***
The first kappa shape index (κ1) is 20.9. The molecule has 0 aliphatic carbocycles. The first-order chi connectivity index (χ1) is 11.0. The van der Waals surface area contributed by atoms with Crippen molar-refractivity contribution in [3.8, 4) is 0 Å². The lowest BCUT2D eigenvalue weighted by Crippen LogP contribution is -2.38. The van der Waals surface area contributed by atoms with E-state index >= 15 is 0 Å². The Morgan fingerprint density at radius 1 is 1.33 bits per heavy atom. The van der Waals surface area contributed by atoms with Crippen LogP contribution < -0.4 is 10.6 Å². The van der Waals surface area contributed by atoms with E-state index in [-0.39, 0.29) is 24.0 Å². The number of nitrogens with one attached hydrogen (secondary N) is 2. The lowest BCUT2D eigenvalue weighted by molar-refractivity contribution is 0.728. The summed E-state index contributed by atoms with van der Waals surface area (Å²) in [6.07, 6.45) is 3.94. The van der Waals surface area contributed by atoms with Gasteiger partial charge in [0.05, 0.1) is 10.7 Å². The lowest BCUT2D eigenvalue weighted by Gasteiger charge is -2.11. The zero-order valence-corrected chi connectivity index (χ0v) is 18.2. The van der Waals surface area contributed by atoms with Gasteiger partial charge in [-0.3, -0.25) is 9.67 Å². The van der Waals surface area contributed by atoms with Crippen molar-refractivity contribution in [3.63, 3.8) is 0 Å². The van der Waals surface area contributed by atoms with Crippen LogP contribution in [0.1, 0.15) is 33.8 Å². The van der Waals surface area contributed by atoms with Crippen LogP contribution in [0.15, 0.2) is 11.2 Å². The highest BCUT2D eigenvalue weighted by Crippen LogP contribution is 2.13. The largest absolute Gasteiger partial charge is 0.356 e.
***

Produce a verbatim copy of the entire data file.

The first kappa shape index (κ1) is 20.9. The molecule has 0 aliphatic carbocycles. The first-order chi connectivity index (χ1) is 11.0. The van der Waals surface area contributed by atoms with Crippen molar-refractivity contribution in [3.8, 4) is 0 Å². The lowest BCUT2D eigenvalue weighted by Crippen LogP contribution is -2.38. The van der Waals surface area contributed by atoms with E-state index >= 15 is 0 Å². The Morgan fingerprint density at radius 1 is 1.33 bits per heavy atom. The van der Waals surface area contributed by atoms with Crippen LogP contribution < -0.4 is 10.6 Å². The van der Waals surface area contributed by atoms with E-state index in [-0.39, 0.29) is 24.0 Å². The number of nitrogens with one attached hydrogen (secondary N) is 2. The lowest BCUT2D eigenvalue weighted by molar-refractivity contribution is 0.728. The summed E-state index contributed by atoms with van der Waals surface area (Å²) in [6.07, 6.45) is 3.94. The van der Waals surface area contributed by atoms with Gasteiger partial charge in [0.05, 0.1) is 10.7 Å². The lowest BCUT2D eigenvalue weighted by Gasteiger charge is -2.11. The zero-order valence-corrected chi connectivity index (χ0v) is 18.2. The van der Waals surface area contributed by atoms with Gasteiger partial charge in [-0.3, -0.25) is 9.67 Å². The van der Waals surface area contributed by atoms with Crippen molar-refractivity contribution in [3.63, 3.8) is 0 Å². The van der Waals surface area contributed by atoms with Crippen LogP contribution in [0.1, 0.15) is 33.8 Å². The van der Waals surface area contributed by atoms with Crippen LogP contribution in [0.15, 0.2) is 11.2 Å². The highest BCUT2D eigenvalue weighted by Crippen LogP contribution is 2.13. The largest absolute Gasteiger partial charge is 0.356 e.